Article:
Beijing’s great bailout to defuse ticking local debt bombs
This post is a guest contribution by Dian Chu, market analyst, trader and author of the EconMatters blog.
In the previous post, we briefly mentioned that
Here are more details. It appears that based on a Bloomberg News survey, the construction boom by many local governments as part of China’s stimulus program that started in November 2008 have now become too big to complete and may require a bailout even bigger than the Euro debt crisis.
From Bloomberg and chart below [emphasis ours]:
In July of 2011, Moody’s also said it found more potential loans by local governments after accounting for discrepancies in figures estimated by China’s state auditor–10.7 trillion yuan of debt. By Moody’s estimate, China’s local government debt burden may be 3.5 trillion yuan ($540 billion) larger than auditors estimated, putting banks on the hook for deeper losses that could threaten their credit ratings.
For comparison purpose, the combined ceiling of the European bailout funds–EFSF (European Financial Stability Fund) and ESM (European Stability Mechanism)–is about $652 billion.
According to FT.com, both Ministry of Finance and Ministry of Railway have experienced increasing difficulties in selling local and muni bonds partly due to concerns about the creditworthiness of local governments.
Fiscal disciplines at local level or a Beijing bailout are two options to defuse the growing debt bombs. Unfortunately, a confluence of factors suggests meaningful lending curb as well as fiscal discipline could not be expected in the near term. A main factor pushing Beijing’s pendulum towards monetary easing is that China’s export demand is deteriorating with possible zero export growth in 2012; whereas government analysts estimate that China needs annual export growth of at least 15% to ensure stable economic expansion as the rate of domestic investment cools.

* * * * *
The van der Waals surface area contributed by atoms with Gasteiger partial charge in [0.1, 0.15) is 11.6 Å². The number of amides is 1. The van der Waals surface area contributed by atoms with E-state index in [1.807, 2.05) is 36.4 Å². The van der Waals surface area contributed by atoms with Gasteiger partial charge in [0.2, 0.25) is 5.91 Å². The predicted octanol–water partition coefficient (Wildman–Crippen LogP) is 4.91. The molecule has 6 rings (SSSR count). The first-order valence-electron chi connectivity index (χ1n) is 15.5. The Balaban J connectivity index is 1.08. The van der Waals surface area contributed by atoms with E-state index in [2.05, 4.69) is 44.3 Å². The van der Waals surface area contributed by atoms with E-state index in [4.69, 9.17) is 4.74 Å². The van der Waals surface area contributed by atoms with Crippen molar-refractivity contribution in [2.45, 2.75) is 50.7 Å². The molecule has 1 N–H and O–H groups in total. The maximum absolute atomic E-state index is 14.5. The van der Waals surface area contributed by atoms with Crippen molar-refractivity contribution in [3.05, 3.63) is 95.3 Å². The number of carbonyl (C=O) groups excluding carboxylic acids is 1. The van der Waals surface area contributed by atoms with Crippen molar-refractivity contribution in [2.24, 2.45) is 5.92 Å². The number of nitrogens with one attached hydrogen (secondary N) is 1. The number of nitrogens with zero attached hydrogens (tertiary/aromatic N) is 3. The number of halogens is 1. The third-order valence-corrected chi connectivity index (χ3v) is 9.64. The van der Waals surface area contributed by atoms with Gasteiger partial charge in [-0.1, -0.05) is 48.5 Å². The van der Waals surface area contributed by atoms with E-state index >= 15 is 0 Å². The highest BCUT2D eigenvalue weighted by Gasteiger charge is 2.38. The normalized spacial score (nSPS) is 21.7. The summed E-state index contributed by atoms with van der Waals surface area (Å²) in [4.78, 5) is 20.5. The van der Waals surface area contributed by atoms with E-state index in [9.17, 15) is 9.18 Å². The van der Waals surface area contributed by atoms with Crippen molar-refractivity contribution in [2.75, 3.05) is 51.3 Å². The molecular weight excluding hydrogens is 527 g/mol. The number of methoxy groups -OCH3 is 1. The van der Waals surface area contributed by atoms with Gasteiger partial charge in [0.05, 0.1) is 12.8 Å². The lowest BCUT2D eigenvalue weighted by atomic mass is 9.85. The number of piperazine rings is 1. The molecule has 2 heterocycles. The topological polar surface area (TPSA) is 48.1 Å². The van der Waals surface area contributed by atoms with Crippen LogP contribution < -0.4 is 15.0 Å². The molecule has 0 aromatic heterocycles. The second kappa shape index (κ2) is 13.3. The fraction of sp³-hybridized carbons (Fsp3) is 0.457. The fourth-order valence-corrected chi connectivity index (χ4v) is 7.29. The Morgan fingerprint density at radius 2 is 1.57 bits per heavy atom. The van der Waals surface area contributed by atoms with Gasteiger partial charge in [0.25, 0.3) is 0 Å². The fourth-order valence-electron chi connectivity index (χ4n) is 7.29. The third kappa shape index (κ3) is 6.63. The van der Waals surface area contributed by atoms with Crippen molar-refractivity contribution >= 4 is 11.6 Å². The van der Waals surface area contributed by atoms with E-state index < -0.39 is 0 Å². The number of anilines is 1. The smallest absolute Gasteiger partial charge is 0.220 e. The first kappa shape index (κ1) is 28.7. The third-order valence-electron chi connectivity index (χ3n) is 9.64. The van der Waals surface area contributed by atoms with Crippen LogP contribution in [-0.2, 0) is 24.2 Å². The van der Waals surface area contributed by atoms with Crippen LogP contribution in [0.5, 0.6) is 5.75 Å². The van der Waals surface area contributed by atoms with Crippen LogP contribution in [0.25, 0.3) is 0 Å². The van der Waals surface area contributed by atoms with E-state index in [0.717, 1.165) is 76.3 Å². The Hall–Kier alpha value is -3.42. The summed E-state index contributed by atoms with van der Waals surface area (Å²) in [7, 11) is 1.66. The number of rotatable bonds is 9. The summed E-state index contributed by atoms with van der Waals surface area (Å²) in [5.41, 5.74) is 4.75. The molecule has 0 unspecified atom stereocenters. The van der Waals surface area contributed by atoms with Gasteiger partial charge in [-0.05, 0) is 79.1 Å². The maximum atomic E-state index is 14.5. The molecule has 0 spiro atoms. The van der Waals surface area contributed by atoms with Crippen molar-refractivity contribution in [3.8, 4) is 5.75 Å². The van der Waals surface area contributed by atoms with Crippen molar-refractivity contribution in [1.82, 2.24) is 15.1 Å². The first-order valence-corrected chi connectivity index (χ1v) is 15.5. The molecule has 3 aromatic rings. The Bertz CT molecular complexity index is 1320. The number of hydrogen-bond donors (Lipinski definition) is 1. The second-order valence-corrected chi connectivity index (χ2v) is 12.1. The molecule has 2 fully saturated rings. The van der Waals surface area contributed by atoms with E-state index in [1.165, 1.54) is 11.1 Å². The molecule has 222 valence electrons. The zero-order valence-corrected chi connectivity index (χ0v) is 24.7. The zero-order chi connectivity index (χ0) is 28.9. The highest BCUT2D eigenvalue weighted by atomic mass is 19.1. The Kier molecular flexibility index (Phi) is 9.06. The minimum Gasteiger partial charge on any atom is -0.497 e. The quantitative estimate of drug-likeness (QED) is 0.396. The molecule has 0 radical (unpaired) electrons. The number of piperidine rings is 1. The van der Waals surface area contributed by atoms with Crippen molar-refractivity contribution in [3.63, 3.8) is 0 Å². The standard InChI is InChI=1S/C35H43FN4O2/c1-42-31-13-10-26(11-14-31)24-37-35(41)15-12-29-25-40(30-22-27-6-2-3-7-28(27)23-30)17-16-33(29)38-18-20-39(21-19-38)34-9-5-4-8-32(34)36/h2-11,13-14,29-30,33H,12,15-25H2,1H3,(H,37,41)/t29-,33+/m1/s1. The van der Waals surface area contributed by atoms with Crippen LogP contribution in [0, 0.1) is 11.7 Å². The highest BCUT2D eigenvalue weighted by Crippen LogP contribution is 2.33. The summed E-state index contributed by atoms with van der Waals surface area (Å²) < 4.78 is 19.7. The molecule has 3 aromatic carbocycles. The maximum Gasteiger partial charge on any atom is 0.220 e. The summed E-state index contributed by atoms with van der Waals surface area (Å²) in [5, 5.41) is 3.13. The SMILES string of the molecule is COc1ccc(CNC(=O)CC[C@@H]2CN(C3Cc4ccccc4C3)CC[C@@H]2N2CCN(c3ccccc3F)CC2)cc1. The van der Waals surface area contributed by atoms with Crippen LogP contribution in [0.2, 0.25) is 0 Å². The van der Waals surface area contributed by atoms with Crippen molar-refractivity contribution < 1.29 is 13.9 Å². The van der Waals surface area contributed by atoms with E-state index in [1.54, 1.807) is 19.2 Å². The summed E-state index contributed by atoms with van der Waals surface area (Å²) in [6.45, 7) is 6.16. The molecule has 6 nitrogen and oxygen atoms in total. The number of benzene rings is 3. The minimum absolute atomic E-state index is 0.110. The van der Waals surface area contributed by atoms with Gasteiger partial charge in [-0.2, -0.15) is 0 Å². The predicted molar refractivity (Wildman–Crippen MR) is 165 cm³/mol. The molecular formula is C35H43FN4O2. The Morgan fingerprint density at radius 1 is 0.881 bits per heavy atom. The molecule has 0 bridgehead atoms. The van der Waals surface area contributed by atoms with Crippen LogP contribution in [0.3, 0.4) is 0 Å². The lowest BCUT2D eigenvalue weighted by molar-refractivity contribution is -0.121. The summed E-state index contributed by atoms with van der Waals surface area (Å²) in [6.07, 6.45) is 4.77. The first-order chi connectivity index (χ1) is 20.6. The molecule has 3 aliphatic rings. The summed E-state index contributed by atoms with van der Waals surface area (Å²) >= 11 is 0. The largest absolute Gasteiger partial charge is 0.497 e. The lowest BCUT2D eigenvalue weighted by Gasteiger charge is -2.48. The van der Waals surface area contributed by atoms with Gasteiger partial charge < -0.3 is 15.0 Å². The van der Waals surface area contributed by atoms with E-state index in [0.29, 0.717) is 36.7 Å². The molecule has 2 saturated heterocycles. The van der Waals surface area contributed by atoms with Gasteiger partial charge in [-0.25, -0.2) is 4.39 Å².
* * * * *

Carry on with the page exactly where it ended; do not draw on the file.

Since Chinese local governments, unlikely the U.S. municipality, do not have the option of filing for bankruptcy, Beijing most likely would need to do a great bailout of local authorities either in installments or at one fell swoop.
Will this lead to a crisis or hard landing to sink China? Well, crisis typically forms in stealth and erupts when you least expect it, just like when investors felt safe with subprime mortgage packages being given top credit ratings. Then the ensuing fear and capital flight would take care of the rest of crash.
In China’s case, alarms on local debts have already been raised by many investment analysts, academia, as well as by the Chinese officials. Shanghai Composite Index has dropped 21% in the past year suggesting a lot of this risk has already been priced into the markets.
Furthermore, the amount of debt, although a big chunk of change by any standard, is within the reach of Beijing’s coffer. Instead of a worldwide DEFCON 1 crash alert, China’s central government most likely is already doing some mini-bailouts behind the scene, and would continue to mop up as to ensure stability. So that means the China Dragon probably will be trapped in the shallow water at least for the next 2-3 years.
Source: Dian Chu, EconMatters, December 28, 2011.
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